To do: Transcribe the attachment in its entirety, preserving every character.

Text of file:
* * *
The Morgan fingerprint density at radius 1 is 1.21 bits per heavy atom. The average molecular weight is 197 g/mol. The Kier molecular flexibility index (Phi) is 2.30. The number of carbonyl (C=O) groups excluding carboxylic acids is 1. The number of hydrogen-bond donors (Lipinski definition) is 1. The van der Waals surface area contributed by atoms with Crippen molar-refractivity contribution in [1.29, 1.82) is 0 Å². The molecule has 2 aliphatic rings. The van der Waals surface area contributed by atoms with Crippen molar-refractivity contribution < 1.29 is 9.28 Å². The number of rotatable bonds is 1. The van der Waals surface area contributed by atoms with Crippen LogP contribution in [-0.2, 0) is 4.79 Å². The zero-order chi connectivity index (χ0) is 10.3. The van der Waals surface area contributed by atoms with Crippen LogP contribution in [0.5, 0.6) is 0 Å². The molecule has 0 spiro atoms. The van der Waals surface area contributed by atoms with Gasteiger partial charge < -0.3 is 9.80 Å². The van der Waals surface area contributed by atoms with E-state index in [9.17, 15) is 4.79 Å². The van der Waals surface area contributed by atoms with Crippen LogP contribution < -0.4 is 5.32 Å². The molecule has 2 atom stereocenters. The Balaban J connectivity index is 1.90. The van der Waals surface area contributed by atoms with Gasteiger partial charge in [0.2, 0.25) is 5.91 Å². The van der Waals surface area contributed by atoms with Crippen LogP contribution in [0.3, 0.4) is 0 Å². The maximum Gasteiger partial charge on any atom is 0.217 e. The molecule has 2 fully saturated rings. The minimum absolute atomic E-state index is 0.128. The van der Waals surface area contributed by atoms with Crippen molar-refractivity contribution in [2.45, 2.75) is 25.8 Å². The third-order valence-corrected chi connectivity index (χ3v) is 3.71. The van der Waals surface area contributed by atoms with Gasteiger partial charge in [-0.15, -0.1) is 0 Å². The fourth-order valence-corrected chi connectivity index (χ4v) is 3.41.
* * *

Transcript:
The Morgan fingerprint density at radius 1 is 1.21 bits per heavy atom. The average molecular weight is 197 g/mol. The Kier molecular flexibility index (Phi) is 2.30. The number of carbonyl (C=O) groups excluding carboxylic acids is 1. The number of hydrogen-bond donors (Lipinski definition) is 1. The van der Waals surface area contributed by atoms with Crippen molar-refractivity contribution in [1.29, 1.82) is 0 Å². The molecule has 2 aliphatic rings. The van der Waals surface area contributed by atoms with Crippen molar-refractivity contribution < 1.29 is 9.28 Å². The number of rotatable bonds is 1. The van der Waals surface area contributed by atoms with Crippen LogP contribution in [-0.2, 0) is 4.79 Å². The zero-order chi connectivity index (χ0) is 10.3. The van der Waals surface area contributed by atoms with Crippen LogP contribution in [0.5, 0.6) is 0 Å². The molecule has 0 spiro atoms. The van der Waals surface area contributed by atoms with Gasteiger partial charge < -0.3 is 9.80 Å². The van der Waals surface area contributed by atoms with E-state index in [9.17, 15) is 4.79 Å². The van der Waals surface area contributed by atoms with Crippen LogP contribution < -0.4 is 5.32 Å². The molecule has 2 atom stereocenters. The Balaban J connectivity index is 1.90. The van der Waals surface area contributed by atoms with Gasteiger partial charge in [0.2, 0.25) is 5.91 Å². The van der Waals surface area contributed by atoms with Crippen LogP contribution in [0.3, 0.4) is 0 Å². The maximum Gasteiger partial charge on any atom is 0.217 e. The molecule has 2 fully saturated rings. The minimum absolute atomic E-state index is 0.128. The van der Waals surface area contributed by atoms with Crippen molar-refractivity contribution in [2.45, 2.75) is 25.8 Å². The third-order valence-corrected chi connectivity index (χ3v) is 3.71. The van der Waals surface area contributed by atoms with Gasteiger partial charge in [-0.15, -0.1) is 0 Å². The fourth-order valence-corrected chi connectivity index (χ4v) is 3.41.